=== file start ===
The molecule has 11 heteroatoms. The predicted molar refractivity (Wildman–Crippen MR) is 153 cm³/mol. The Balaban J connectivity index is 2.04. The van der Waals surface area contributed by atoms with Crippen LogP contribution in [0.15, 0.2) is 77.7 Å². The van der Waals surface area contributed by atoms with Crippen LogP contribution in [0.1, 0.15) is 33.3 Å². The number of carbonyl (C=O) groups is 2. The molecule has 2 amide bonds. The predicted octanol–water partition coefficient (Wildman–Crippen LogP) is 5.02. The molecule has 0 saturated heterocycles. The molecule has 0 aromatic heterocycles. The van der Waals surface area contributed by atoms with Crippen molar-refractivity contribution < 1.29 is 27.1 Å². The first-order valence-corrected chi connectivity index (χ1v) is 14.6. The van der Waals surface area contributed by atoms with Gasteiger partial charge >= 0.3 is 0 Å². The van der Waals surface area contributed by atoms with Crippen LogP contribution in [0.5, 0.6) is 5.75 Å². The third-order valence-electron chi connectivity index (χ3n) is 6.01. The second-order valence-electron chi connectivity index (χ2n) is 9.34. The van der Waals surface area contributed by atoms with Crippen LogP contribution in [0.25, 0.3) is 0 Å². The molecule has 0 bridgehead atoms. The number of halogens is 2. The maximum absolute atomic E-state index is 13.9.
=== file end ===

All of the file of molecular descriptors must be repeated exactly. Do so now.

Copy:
The molecule has 11 heteroatoms. The predicted molar refractivity (Wildman–Crippen MR) is 153 cm³/mol. The Balaban J connectivity index is 2.04. The van der Waals surface area contributed by atoms with Crippen LogP contribution in [0.15, 0.2) is 77.7 Å². The van der Waals surface area contributed by atoms with Crippen LogP contribution in [0.1, 0.15) is 33.3 Å². The number of carbonyl (C=O) groups is 2. The molecule has 2 amide bonds. The predicted octanol–water partition coefficient (Wildman–Crippen LogP) is 5.02. The molecule has 0 saturated heterocycles. The molecule has 0 aromatic heterocycles. The van der Waals surface area contributed by atoms with Crippen molar-refractivity contribution < 1.29 is 27.1 Å². The first-order valence-corrected chi connectivity index (χ1v) is 14.6. The van der Waals surface area contributed by atoms with Gasteiger partial charge >= 0.3 is 0 Å². The van der Waals surface area contributed by atoms with Crippen LogP contribution in [0.5, 0.6) is 5.75 Å². The third-order valence-electron chi connectivity index (χ3n) is 6.01. The second-order valence-electron chi connectivity index (χ2n) is 9.34. The van der Waals surface area contributed by atoms with Crippen LogP contribution in [0.25, 0.3) is 0 Å². The molecule has 0 bridgehead atoms. The number of halogens is 2. The maximum absolute atomic E-state index is 13.9.